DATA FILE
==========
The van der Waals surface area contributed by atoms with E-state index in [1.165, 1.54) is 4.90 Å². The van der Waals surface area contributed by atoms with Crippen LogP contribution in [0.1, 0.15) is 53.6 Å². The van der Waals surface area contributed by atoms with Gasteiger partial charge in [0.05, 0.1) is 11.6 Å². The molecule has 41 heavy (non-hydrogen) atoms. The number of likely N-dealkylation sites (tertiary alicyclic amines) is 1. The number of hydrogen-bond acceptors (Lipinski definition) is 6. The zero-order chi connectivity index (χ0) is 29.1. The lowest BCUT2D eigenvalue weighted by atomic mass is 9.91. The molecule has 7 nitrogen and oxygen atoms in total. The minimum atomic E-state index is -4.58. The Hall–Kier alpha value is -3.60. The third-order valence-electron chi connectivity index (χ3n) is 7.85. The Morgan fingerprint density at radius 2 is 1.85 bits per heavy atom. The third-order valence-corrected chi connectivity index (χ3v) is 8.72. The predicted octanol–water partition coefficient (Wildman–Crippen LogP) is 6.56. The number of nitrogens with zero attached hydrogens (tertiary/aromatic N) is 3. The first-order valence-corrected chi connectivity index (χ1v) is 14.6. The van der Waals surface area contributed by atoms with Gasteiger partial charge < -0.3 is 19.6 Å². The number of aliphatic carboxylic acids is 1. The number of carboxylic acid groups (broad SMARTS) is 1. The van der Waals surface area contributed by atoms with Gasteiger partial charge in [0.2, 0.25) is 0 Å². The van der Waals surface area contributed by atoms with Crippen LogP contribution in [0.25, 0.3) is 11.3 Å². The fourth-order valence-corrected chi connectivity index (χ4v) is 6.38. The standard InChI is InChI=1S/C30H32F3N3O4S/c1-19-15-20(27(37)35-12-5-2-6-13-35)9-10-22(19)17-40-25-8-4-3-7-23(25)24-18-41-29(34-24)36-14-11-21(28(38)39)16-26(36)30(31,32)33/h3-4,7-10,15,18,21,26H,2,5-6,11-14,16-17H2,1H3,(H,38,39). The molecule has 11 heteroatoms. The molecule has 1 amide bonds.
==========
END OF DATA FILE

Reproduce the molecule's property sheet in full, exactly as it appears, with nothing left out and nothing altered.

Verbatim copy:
The van der Waals surface area contributed by atoms with E-state index in [1.165, 1.54) is 4.90 Å². The van der Waals surface area contributed by atoms with Crippen LogP contribution in [0.1, 0.15) is 53.6 Å². The van der Waals surface area contributed by atoms with Gasteiger partial charge in [0.05, 0.1) is 11.6 Å². The molecule has 41 heavy (non-hydrogen) atoms. The number of likely N-dealkylation sites (tertiary alicyclic amines) is 1. The number of hydrogen-bond acceptors (Lipinski definition) is 6. The zero-order chi connectivity index (χ0) is 29.1. The lowest BCUT2D eigenvalue weighted by atomic mass is 9.91. The molecule has 7 nitrogen and oxygen atoms in total. The minimum atomic E-state index is -4.58. The Hall–Kier alpha value is -3.60. The third-order valence-electron chi connectivity index (χ3n) is 7.85. The Morgan fingerprint density at radius 2 is 1.85 bits per heavy atom. The third-order valence-corrected chi connectivity index (χ3v) is 8.72. The predicted octanol–water partition coefficient (Wildman–Crippen LogP) is 6.56. The number of nitrogens with zero attached hydrogens (tertiary/aromatic N) is 3. The first-order valence-corrected chi connectivity index (χ1v) is 14.6. The van der Waals surface area contributed by atoms with Gasteiger partial charge < -0.3 is 19.6 Å². The number of aliphatic carboxylic acids is 1. The number of carboxylic acid groups (broad SMARTS) is 1. The van der Waals surface area contributed by atoms with Gasteiger partial charge in [0.2, 0.25) is 0 Å². The van der Waals surface area contributed by atoms with Crippen LogP contribution in [0.25, 0.3) is 11.3 Å². The fourth-order valence-corrected chi connectivity index (χ4v) is 6.38. The standard InChI is InChI=1S/C30H32F3N3O4S/c1-19-15-20(27(37)35-12-5-2-6-13-35)9-10-22(19)17-40-25-8-4-3-7-23(25)24-18-41-29(34-24)36-14-11-21(28(38)39)16-26(36)30(31,32)33/h3-4,7-10,15,18,21,26H,2,5-6,11-14,16-17H2,1H3,(H,38,39). The molecule has 11 heteroatoms. The molecule has 1 amide bonds.